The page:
Mr. Spelunk has to find color-coded keys and treasures that allow him to journey deeper into this cavern. Spelunker was one of the first videogames to do side scrolling but in a vertical thrust and the somewhat gigantic world of the game is everything that it should be: mysterious, packed with tiny details, traps and rewards. There’s a sense of adventure that propels you forward, even in this bit-art 1984 game. Part of that mystery is that there is no way to explain what is going on here. Even as a kid, it was the only game at the store that didn’t have an instruction manual. Why are there puzzles that seem to demand I interact with them that kill me for touching them? Why am I constantly running out of air and how do I refill it? Why is there a ghost that suddenly appears at random times and moves directly towards me? Why is the only way to kill him by shooting him with a gun (that can’t hurt anything else) that apparently shoots my precious life-giving oxygen? Why can’t I move after shooting my ghost gun? Why do ghosts hate oxygen and then explode? Why are there bursts of steam in the caves that kill me when I need that air for shooting ghosts? Why are there internet rumors that this was developed as a Mario game? What’s wrong with nearly every element of this including the digital screams of digital bats?

Spelunker became one of my few videogame journeys. It took nearly a year to beat the game. Playing it now, I’m so bad at it I realize I would need to sink another year of memorizing every jump to pull it off again. Dark Souls has nothing on Spelunker’s perma-death and difficulty level. A hilariously brutal deathtrap, this is the last and greatest of those games built to suck arcade quarters being ported to home consoles. Unfortunately, in an arcade I would’ve spent much less money in total to plow my way through Spelunker’s demonic pitfalls.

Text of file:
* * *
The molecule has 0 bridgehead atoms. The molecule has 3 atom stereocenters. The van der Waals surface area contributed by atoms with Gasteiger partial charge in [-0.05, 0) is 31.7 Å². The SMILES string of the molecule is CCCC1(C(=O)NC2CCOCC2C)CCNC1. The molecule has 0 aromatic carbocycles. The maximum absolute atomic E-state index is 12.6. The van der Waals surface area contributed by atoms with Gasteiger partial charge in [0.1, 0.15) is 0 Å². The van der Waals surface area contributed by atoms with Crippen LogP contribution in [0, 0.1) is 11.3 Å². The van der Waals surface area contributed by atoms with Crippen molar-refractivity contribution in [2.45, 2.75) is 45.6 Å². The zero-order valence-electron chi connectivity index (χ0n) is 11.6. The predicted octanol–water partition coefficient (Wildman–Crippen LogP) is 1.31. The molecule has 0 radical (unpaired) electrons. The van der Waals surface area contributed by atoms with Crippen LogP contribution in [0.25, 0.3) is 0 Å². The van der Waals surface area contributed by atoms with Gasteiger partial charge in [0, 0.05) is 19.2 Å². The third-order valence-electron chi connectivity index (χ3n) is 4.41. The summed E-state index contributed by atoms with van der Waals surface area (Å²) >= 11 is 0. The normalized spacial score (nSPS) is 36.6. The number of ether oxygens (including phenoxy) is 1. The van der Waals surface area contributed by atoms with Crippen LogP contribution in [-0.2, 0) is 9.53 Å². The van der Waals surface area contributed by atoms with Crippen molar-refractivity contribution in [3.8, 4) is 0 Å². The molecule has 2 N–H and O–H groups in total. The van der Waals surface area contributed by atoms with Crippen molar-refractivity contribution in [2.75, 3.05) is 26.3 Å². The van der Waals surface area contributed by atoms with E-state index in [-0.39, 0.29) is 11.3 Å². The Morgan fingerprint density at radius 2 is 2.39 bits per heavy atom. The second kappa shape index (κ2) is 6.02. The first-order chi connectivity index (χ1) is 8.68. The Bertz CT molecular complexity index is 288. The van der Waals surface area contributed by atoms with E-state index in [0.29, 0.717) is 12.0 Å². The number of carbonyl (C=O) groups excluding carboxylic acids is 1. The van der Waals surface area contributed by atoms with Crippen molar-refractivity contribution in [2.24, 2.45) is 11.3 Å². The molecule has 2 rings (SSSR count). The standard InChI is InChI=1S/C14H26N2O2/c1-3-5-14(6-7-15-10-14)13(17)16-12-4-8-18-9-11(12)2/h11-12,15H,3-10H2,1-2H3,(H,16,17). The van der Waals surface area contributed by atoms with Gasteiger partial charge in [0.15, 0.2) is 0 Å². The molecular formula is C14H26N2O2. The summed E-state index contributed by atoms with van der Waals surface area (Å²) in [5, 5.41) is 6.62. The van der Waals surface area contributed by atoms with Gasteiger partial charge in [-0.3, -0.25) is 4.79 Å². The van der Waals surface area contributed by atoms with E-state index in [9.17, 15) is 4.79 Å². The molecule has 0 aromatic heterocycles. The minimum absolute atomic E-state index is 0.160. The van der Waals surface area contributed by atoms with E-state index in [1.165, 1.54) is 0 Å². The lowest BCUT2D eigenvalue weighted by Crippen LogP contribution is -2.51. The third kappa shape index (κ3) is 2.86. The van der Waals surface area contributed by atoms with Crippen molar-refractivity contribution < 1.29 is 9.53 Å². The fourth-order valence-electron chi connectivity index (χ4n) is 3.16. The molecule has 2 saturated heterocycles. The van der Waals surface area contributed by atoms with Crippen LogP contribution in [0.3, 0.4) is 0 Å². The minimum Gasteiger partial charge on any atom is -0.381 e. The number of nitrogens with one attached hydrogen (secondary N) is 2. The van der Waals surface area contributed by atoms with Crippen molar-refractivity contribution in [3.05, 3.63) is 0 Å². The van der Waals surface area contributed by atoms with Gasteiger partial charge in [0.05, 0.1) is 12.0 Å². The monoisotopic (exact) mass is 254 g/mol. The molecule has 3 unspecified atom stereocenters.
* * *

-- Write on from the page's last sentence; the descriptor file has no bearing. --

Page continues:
The caverns of the game eventually hit the pyramid of an ancient civilization, and then you must find the keys hidden on levels beneath it and backtrack to open the path to the endgame. For such a linear game, this threw me as a kid. “I’m at the end? But where’s the end? Did they forget to program the end?” But the seamless connectivity of the levels creates a big living world and opens us up a very early Metroidvania type of puzzle.

Oh god, is it as scary now as it was then, though. While not intentionally horror as anything more scarier than, say the alligators in Pitfall, the mix of a world where everything is designed to kill you while you slowly suffocate and a ghost that can appear at any time and force you to kill yourself while fighting it . . . it is the kind of experience that you cannot engage in without screaming “NO!” out loud, repeatedly.

To my great confusion, Spelunker has found new life in recent years with the spiritual successor Spelunky. The quirky indie title at least gives your Cave Man a few hit points of health and offers continue points at the start of new worlds. And Spelunker itself has been given new life by Nintendo in a new multiplayer-based (why?) iteration for the Switch. The opening frame of the trailer shows your character falling a few pixels and dying, so apparently this kind of pain is now in vogue. I never understood this new wave of Souls-like games that punish you for even trying, but as a six year old who couldn’t stop renting Spelunker, maybe I always have? Maybe just instead of skeleton kings I need deadly bat guano.

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Brock Wilbur is an author and comedian from Los Angeles who you can follow @brockwilbur on most social media platforms and at brockwilbur.com.